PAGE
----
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By Herbert S. Wilf

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Module is as follows. function fact(n); if n = 1 then fact := 1 else fact := n · fact(n − 1); end. The hallmark of a recursive procedure is that it calls itself, with arguments that are in some sense smaller than before. Notice that there are no visible loops in the recursive routine. ). Another advantage of recursiveness is that the thought processes are helpful. Mathematicians have known for years that induction is a marvellous method for proving theorems, making constructions, etc. Now computer scientists and programmers can profitably think recursively too, because recursive compilers allow them to express such thoughts in a natural way, and as a result many methods of great power are being formulated recursively, methods which, in many cases, might not have been developed if recursion were not readily available as a practical programming tool.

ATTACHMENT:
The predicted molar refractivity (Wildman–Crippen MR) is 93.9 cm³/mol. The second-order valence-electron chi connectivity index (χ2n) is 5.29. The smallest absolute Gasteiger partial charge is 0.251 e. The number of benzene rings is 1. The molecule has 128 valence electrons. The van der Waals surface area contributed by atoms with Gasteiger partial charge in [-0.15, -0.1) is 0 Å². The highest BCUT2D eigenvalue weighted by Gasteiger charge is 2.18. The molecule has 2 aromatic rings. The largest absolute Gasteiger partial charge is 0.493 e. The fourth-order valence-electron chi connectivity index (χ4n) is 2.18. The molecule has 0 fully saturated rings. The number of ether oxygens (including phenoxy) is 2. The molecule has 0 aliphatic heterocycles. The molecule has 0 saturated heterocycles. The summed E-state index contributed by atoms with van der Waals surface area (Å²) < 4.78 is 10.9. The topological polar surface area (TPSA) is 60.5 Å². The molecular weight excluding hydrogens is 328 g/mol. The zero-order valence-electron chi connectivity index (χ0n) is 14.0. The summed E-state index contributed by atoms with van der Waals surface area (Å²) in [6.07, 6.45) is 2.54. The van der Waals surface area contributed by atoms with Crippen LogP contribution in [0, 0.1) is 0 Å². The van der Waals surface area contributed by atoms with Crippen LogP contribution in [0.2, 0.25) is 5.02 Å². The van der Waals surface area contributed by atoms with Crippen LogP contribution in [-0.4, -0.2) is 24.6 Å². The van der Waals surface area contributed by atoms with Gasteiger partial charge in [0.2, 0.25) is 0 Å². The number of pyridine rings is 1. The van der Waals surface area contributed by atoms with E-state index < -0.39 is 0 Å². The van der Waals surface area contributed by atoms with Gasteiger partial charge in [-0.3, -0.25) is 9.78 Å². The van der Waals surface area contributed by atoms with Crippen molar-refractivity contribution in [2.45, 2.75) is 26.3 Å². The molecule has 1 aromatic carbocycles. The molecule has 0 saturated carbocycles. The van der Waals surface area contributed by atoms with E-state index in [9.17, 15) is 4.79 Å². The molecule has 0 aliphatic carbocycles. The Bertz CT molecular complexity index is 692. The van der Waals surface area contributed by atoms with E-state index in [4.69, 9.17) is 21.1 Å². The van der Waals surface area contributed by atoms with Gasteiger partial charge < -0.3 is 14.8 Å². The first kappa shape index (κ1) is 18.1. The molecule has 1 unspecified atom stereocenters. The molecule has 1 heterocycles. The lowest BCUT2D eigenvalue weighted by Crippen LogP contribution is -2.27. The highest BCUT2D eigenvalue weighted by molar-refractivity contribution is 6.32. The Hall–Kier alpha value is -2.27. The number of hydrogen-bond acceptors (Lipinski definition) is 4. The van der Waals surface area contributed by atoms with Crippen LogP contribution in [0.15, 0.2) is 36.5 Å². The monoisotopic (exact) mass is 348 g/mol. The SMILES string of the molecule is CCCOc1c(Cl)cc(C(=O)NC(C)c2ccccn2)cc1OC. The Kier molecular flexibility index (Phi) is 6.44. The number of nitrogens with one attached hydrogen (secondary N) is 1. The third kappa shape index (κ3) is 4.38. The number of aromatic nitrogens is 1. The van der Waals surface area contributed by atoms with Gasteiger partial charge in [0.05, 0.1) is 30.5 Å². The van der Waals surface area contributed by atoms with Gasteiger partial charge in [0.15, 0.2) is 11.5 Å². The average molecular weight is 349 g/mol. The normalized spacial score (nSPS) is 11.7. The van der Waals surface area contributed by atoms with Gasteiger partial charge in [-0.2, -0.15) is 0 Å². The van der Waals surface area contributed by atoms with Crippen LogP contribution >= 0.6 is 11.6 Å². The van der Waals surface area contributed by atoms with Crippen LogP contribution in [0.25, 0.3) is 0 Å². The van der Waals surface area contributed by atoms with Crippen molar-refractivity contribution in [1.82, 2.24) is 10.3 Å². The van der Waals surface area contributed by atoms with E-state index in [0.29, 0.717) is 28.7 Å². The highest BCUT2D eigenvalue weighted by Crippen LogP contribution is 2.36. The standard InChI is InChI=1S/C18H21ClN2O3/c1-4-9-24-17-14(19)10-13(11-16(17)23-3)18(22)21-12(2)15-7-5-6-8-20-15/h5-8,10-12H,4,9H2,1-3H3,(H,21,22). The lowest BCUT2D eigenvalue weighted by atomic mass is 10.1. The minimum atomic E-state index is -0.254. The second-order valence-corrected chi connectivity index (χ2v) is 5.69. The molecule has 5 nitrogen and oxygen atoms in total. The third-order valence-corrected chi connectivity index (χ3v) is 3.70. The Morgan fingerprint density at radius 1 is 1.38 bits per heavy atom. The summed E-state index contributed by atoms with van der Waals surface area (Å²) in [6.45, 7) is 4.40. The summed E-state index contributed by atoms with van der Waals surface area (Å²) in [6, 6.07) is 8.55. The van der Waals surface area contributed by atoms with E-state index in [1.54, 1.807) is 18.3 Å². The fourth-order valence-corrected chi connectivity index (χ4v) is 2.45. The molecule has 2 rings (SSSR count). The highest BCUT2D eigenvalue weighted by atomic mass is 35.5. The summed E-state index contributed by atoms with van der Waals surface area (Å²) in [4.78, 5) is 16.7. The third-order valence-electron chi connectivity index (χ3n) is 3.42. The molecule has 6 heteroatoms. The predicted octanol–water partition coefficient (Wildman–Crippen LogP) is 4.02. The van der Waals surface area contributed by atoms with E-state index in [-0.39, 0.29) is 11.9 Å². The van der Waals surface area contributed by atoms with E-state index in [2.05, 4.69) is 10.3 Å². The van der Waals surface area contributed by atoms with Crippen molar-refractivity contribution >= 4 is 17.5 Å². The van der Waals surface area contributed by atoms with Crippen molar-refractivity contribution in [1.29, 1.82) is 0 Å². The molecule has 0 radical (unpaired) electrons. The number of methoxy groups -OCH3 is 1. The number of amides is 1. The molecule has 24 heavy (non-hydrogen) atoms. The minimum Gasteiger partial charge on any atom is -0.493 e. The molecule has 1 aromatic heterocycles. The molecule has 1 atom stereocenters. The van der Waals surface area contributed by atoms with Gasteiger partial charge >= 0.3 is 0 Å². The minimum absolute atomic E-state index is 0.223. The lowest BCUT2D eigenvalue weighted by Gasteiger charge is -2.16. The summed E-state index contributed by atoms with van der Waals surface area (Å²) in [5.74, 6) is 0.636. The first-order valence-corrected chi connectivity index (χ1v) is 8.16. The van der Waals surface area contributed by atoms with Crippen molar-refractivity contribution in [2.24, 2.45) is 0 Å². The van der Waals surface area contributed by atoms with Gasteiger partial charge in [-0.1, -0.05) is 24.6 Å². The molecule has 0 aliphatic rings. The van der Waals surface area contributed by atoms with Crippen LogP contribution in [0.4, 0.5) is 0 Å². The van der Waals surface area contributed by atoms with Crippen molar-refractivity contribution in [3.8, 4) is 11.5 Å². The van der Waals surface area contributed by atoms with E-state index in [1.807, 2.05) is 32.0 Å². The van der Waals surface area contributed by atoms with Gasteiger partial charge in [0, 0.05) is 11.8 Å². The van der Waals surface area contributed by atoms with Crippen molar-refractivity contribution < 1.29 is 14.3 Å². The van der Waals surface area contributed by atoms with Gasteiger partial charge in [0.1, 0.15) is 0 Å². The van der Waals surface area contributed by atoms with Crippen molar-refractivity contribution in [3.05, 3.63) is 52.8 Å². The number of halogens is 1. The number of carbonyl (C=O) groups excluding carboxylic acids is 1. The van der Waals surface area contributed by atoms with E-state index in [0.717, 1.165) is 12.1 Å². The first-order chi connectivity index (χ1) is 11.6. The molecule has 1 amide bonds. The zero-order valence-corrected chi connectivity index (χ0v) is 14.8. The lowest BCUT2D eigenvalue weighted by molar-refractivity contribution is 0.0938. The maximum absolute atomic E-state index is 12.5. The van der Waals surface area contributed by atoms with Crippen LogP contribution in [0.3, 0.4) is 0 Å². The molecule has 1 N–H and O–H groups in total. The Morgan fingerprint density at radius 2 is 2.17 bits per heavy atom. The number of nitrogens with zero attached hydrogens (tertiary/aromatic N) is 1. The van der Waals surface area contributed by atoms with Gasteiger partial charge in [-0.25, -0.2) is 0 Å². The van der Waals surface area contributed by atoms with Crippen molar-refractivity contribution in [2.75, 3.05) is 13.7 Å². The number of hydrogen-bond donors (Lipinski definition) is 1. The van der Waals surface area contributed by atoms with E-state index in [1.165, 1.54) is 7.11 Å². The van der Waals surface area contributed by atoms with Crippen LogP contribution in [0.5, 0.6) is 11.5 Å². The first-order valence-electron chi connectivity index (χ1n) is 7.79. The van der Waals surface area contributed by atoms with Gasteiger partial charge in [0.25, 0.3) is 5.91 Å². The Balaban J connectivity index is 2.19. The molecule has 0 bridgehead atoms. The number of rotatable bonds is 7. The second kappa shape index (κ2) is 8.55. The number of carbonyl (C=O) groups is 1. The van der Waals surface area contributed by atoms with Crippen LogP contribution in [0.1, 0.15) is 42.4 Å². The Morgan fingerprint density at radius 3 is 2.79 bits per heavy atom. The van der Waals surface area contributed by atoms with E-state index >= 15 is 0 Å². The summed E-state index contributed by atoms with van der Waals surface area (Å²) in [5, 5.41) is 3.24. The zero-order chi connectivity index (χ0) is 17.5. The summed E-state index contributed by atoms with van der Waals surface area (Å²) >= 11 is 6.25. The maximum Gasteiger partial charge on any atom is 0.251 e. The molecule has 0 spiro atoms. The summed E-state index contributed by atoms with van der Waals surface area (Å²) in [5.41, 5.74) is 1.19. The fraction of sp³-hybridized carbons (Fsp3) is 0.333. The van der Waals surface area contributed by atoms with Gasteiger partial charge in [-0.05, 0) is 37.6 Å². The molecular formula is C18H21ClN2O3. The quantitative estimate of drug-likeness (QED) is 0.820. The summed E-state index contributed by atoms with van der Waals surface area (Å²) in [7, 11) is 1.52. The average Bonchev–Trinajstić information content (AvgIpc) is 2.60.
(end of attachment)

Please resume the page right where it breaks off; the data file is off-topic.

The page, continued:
Not only that, but suppose this kind of unlucky choice is repeated on each and every recursive call. If the splitter element is the smallest array entry, then it won’t do a whole lot of splitting. In fact, if the original array had n entries, then one of the two recursive calls will be to an array with no entries at all, and the other recursive call will be to an array of n − 1 entries. If L(n) is the number of paired comparisons that are required in this extreme scenario, then, since the number of comparisons that are needed to carry out the call to split an array of length n is n − 1, it follows that L(n) = L(n − 1) + n − 1 (n ≥ 1; L(0) = 0).

Let’s state a preliminary version of the recursive procedure as follows (look carefully for how the procedure handles the trivial case where n=1). procedure quicksortprelim(x : an array of n numbers); {sorts the array x into nondecreasing order} if n ≥ 2 then permute the array elements so as to create a splitter; let x[i] be the splitter that was just created; quicksortprelim(the subarray x1, . . , xi−1) in place; quicksortprelim(the subarray xi+1, . . {quicksortprelim} * C. A. R. Hoare, Comp.

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